Simple Japanese Conversation – Top 5 Beginner Conversations

Hey Junkies!

Want to learn to talk Japanese? Master some simple Japanese conversation? Good.

Today, you will master 5 simple Japanese conversations that you can break down and learn new phrases from! They are easy.

In fact, if you print this page and re-read (out loud) it every now and then, they’ll get stuck in your brain for good.

In this easy conversation lesson, you’ll learn some:

  1. how to introduce yourself in Japanese
  2. ask if someone’s free to hang out
  3. ask for someone’s age
  4. check if someone speaks English
  5. ask for directions

Yes! You’ll also get translations and explanations for each one.

Simple Japanese Conversation – Top 5 Beginner Conversations



If you want to learn Japanese conversations AND LISTEN to the pronunciation, play this audio lesson below. Press the play button.

1. Introducing yourself in Japanese

First off, this is very important to let others know who you are and what you are all about. Here are some scenarios you can learn from to strike up a conversation.

Your conversation can go like this…

  • Aki: Hi! Nice to meet you, I’m Aki! I’m 36 years old, and I’ve lived in Japan for 6 years.
    • こんにちは!はじめまして、アキです。わたしは、36歳で、日本には、6年住んでいます。
    • Konnichiwa! Hajimemashite Aki desu. Watashi wa san juu roku sai de nihon ni wa roku nen sundeimasu
  • Tomo: Hi Aki, nice to meet you I’m Tomo. I’ve lived in Japan for a year, and 5 years in Italy.
    • こんにちは、アキ。わたしは、トモです。日本には、1年間住み、イタリアには、5年間住んでいました。
    • Konnichiwa Aki. Watashi wa Tomo desu. Nihon ni wa ichi nenkan sumi itariya ni wa go nenkan sundeimashita
  • Aki: Italy, sounds exciting!
    • イタリアは、楽しそうですね!
    • Itariya wa tanoshisou desune

Here are some important words and phrases from this simple Japanese conversation. You’ll need these for introducing yourself in Japanese.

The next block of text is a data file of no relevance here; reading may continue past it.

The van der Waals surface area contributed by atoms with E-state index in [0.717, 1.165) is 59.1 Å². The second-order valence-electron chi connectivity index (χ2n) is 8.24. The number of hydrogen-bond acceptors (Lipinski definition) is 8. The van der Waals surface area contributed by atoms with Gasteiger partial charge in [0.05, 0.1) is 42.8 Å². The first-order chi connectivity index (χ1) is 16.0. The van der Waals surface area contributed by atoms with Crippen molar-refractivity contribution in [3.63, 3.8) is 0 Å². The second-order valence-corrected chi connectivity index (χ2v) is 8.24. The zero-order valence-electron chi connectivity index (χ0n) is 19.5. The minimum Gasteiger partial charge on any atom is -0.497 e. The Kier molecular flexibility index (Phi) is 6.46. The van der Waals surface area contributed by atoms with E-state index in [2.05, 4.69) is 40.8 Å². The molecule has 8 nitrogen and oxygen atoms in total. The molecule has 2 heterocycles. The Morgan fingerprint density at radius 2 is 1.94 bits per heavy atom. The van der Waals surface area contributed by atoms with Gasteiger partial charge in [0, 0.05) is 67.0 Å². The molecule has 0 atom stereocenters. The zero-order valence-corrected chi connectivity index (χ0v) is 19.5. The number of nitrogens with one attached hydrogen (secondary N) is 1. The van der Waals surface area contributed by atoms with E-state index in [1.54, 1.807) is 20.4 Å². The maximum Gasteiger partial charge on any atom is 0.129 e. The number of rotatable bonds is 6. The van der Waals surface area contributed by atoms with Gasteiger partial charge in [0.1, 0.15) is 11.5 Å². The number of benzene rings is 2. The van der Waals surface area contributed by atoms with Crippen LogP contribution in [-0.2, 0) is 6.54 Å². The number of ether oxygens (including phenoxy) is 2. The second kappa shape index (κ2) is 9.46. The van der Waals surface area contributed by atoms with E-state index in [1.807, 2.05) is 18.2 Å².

• Konnichiwa – Hello
  • Hajimemashite – Nice to meet you
  • Watashi wa (name) desu – I am (name).
  • Watashi wa (#)sai desu. I am (#) years old.

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2. Asking someone if they are free to hangout

It’s also useful to learn how to ask someone when you can next meet.

Let’s look at this simple Japanese conversation. Here is how you can ask your friend about their schedule.

  • Aki: I’d like to see you again. When are you free?
    • また、会いたいです。いつ空いてますか
    • Mata aitai desu. Itsu aitemasuka
  • Tomo: I’m pretty busy this week. How about next Monday?
    • 今週は、結構忙しいです。来週の月曜日は、どうですか。
    • Konshuu wa kekkou isogashii desu. Raishuu no getsuyoubi wa doudesuka
  • Aki: I’m not free next week. Just let me know when you are free next month.
    •  来週は、空いていません。来月に空いたら教えてください。
    • Raishuu wa aitemasen. Raigetsu ni aitara oshiete kudasai
  • Tomo: Sure, I’ll send you an e-mail. See you soon!
    • もちろん。メールを送ります。では、また会いましょう!
    • Mochiron. Meeru wo okurimasu. Dewa mata aimashou

Let’s take a look at some words from this simple Japanese conversation:

  • Mata – again
  • Aitai – want to meet (when you conjugate a verb with “tai” it becomes “want to…”)
  • Itsu – when?
  • Konshuu – this week
  • Isogashii – busy
  • Getsuyoubi – Monday
  • Raishuu – next week
  • Raigetsu – next month
  • Mochiron – Sure/Of course

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3. Ask someone their age

It may be a touchy subject for some, but sometimes it’s necessary to ask someone their age.

You can also learn ways to say it in the most polite way possible.

  • Aki: Tomo, it looks like our hobbies are very similar. If you don’t mind me asking, how old are you?
    • トモさん、私たちの趣味がとても似ているようですね。もし、差し支えなければ、いくつですか。